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July 14, 2020
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The FAQ and A of Starting as an Indie Dev

by Telly Lee on 10/02/17 10:01:00 am

The following blog post, unless otherwise noted, was written by a member of Gamasutra’s community.
The thoughts and opinions expressed are those of the writer and not Gamasutra or its parent company.


As our studio gets close to releasing our first full game, Salad Hunt, I wanted to talk about the three most common questions that aspiring game developers have asked me over the years.


Q: How do I started as an indie game dev?
A: Make a game


This may sound overly simplistic and a bit condescending at first, but it’s about breadth. Many aspiring game developers are often specialized in one area such as programming, sound, art, writing, etc. Taking the time to string together those components into a cohesive group is something that you can only learn by doing. Former AAA developers have been known to struggle in their entry to indie because the bigger the studio they worked for, the less they saw of the entire process. By making an entire game from scratch, you’ll be able to figure out the importance and difficulty of making each component. Even if you don’t work on those components directly in the future, they’ll allow you to better communicate with your partners/employees that will be working on it.

Online courses are probably the easiest way to get your feet wet and provide you with a framework with basic games that you can later customize to make your own. Game jams are also a great way to force yourself to finish a project, get some feedback, and compare your work to others at a conceptual level. Learning popular game engines like Unity and UE may seem daunting at first, but the size of their communities make it much easier to solve problems that every beginner has encountered before. Making games isn’t easy, but there are a lot of tools that make it easier than in the past.

Nobody ever got good at Dark Souls by not playing either


Q: What kind of game should I make?
A: Not Skyrim


The dangerous answer to this question is “Make games that you like”. While it’s great to pursue your dreams and create something you have great pride for, the problem is scope. Skyrim and other popular AAA titles have a lot of components packed into them that is simply impossible for a small studio to accomplish.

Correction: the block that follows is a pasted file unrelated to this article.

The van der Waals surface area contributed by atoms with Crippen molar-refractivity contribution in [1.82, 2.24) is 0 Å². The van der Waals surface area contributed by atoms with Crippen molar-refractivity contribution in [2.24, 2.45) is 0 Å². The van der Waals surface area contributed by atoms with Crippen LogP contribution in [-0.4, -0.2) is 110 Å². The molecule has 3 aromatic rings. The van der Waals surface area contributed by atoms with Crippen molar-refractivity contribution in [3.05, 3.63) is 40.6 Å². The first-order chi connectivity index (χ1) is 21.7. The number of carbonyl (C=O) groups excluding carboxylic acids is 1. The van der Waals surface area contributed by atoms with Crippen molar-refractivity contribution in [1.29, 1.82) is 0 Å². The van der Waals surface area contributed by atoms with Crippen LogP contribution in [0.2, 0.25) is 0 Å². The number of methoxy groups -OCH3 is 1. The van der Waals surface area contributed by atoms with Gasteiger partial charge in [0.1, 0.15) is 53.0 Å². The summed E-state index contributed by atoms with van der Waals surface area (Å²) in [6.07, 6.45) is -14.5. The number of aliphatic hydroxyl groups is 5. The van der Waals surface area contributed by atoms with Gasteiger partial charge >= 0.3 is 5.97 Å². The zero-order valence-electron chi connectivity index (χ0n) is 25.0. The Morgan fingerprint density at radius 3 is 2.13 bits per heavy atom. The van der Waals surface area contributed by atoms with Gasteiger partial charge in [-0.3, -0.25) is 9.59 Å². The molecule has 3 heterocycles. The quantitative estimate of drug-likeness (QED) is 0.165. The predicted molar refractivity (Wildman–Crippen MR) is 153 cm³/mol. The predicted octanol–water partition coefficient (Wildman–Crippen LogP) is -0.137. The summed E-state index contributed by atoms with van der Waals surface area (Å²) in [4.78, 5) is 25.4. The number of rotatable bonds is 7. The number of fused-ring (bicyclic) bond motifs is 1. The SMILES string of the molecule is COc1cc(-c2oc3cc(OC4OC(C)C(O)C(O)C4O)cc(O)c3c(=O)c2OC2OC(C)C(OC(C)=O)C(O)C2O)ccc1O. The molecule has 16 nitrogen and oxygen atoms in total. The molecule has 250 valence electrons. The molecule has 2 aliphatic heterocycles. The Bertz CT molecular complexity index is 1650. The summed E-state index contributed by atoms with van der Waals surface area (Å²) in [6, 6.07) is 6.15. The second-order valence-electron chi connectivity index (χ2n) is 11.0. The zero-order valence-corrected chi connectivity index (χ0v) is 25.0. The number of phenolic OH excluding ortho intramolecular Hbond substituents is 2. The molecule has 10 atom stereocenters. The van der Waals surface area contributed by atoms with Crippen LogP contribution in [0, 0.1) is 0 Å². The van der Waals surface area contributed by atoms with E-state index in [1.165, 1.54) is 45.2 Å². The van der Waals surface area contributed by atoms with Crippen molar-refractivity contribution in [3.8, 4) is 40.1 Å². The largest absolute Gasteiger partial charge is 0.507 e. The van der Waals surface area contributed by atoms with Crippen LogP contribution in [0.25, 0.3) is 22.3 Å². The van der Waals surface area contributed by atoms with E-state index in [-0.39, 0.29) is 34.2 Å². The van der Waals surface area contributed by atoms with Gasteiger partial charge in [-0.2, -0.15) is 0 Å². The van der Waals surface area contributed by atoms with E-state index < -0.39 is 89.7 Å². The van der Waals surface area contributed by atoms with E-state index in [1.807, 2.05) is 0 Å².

Instead of focusing on what games they like, indie developers should be focusing on which components of a game they like and how they can create a smaller game (but a complete one) around those components. Mobile games inherently have a clamp on scope since they also have restrictions on hardware and screen size.

A famous case of reaching too far is when a certain studio wanted to create a large-scale open world RPG and make it the biggest the world has ever seen. The studio claimed that the game encompased 161,000 sq km of space, had 15,000 towns, and had 750,000 interactable NPCs. They had experience, talent, time, and money… but what they built was a buggy mess that players and critics felt was empty. The game they made was The Elder Scrolls: Daggerfall… by Bethesda. Quite literally, the studio that made Skyrim couldn't even make Skyrim on their second try.

Remember this game? Most people remember Morrowind instead


Q: Can I get funded to make my first game?
A: Unlikely, but possible… and you might not even want to


I’ve made an active effort to keep track of fellow developers I’ve seen over the years, especially those that I’ve exhibited next to at expos. Unfortunately, many of these games never get released due to financial and time constraints. Funded Kickstarter games that don’t get released tend to make a lot of noise, but the fate of the non-funded ones go out with a whimper. In fact, games that don’t get funded outnumber games that do get funded 4:1 in 2016. Early stage funding from venture capitalists (VCs) and publishers are typically even more difficult to achieve for first time developers.

Hope your pitch is in the top 20%


After considering the difficulty of getting funded, comes the problem of the money being sufficient. Assuming that you and your partners needed to be funded in order to finish the game over the next year, would $10,000 (minus Kickstarter fees) be enough to sustain all of you during that time? What about $20,000 or $30,000? Attempting to raise a second round of funding is both more work and can aggravate fans from the first round. Like any fund raising outside of the gaming industry, the less known and credible you are, the sweeter the deal you have to offer to entice people to invest with you. All of these steps to setup and promote the page, manage fans, and deliver perks take up valuable time that you could have devoted to making and finishing a better game.


To summarize, plan out your game before stepping face first into development. Get a taste of making a full game and realistically estimate how much time and money you’ll need to finish your main project (even if it’s measured in weekends). Now take the time estimate and double it if you want to make the game good.

Nothing pains me as much as a great game that never gets released and the developer never gets recognition for their efforts. Our own game is scheduled to be released in January, and I consider the first real success for any developer is going from 0 to 1.0.


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